Tuesday, 2 March 2010

"The French have a word for it."

Or so it is said. In fact, that is not quite true. The Acadamie Française - I think it's them - has been conducting a campaign to purify the French language by eradicating foreign words which have crept into everyday use; words such as "weekend" and "picnic" - although the latter is sometimes spelt "pique-nique", presumably in an attempt to make it look more French. I think the Acadamie is fighting a losing battle as those words are now far too deeply entrenched in the minds of the Frenchmen "sur la route".

There is another way in which that old saw is short of the truth. Sometimes the French don't have just a word for it; they have several. For example, a potato is pomme de terre, literally "apple of the earth", which is three words. I always thought the French for apple was simply pomme but I have recently seen the fruit described as pomme de l'air - four words, and literally "apple of the air".

But we Brits can't afford to poke fun at our nearest neighbours.  After all, we no longer have an English word describing an establishment where one goes to buy a meal.  We used to have chop houses, and then there were dining rooms, but they are now all called restaurants or bistros or cafes, all French words, although café in France means "coffee" rather than the place where one buys the drink.  And it's not as though we are actually short of words in the English tongue.  Take the words ditch, rill, stream, brook, dyke, burn and bourne.  All of them mean a waterway smaller than a river, although it is true that they are not quite synonymous as there is an implied difference in the size of the waterway.  That said, it is difficult, even impossible, to define just when a stream has grown big enough to be called a river, and some of those words are virtually obsolete or mainly regional in their use.  One word missing from that list is creek.  I think I'm right in saying that in America it is used to describe a waterway like a large stream or small river.  In England that is not the case.  Here a creek is a tidal inlet which may or may not lead to a stream and creeks are generally associated with areas of marsh.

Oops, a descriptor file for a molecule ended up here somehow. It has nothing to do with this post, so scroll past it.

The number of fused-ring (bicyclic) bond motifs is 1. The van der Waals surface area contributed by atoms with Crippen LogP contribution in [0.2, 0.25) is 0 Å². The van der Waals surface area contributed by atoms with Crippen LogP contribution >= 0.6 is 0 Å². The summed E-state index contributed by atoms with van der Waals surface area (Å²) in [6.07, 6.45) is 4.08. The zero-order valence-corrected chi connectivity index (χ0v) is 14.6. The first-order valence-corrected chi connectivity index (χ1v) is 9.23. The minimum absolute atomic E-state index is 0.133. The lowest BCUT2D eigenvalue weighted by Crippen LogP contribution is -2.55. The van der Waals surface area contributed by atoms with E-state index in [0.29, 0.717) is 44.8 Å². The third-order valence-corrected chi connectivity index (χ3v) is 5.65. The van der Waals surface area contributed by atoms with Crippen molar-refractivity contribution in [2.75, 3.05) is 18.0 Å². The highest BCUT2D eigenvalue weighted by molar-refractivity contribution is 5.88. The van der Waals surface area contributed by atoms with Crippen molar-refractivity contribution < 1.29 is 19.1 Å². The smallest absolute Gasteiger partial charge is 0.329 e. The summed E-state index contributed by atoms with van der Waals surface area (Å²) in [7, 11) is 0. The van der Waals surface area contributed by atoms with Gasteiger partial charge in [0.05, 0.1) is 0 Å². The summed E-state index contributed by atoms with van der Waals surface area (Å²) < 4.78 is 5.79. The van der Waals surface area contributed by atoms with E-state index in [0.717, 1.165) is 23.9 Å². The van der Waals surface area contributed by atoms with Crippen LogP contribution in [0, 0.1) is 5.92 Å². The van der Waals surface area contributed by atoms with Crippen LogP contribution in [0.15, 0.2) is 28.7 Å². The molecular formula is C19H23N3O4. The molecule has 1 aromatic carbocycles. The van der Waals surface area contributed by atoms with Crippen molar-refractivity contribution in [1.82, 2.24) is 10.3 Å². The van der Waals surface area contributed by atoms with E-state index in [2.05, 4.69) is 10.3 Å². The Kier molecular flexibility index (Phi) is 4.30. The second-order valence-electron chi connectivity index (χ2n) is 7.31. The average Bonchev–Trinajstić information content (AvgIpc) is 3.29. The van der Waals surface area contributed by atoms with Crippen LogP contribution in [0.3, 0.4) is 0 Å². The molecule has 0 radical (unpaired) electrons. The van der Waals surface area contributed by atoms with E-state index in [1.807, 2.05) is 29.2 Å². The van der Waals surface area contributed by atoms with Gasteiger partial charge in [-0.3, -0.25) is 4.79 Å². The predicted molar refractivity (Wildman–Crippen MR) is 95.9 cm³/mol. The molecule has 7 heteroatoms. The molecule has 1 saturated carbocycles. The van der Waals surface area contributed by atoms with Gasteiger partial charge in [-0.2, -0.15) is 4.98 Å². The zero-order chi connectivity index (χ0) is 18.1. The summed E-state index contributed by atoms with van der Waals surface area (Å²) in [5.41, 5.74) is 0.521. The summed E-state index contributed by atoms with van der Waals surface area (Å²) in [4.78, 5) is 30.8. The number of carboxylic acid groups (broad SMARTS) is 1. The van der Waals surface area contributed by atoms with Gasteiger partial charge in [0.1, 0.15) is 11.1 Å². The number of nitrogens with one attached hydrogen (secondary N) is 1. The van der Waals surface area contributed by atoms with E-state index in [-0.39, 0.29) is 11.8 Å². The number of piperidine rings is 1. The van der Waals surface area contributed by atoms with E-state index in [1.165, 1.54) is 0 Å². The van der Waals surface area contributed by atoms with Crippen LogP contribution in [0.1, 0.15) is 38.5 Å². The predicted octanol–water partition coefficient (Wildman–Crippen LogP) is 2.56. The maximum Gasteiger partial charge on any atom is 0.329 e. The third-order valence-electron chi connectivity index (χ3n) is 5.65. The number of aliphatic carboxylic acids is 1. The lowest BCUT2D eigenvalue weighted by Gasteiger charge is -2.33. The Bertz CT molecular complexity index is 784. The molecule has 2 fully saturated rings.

Whether the words are French or not, what a vast wealth we have in our native tongue.  Things can sparkle, glitter, glisten; water can be still, unmoving, limpid.  It's such a shame that there are so few people nowadays able to use the language in the way that the Bard did 400 years ago.  We are missing so much.

1 comment:

Uncle Skip, said...

Slough is probably the word we use for the inlet you mention, but even then it has a broader use.

I believe that the demise of the language as the Bard used it came about when folks began to believe that it sounded a lot like lawyers.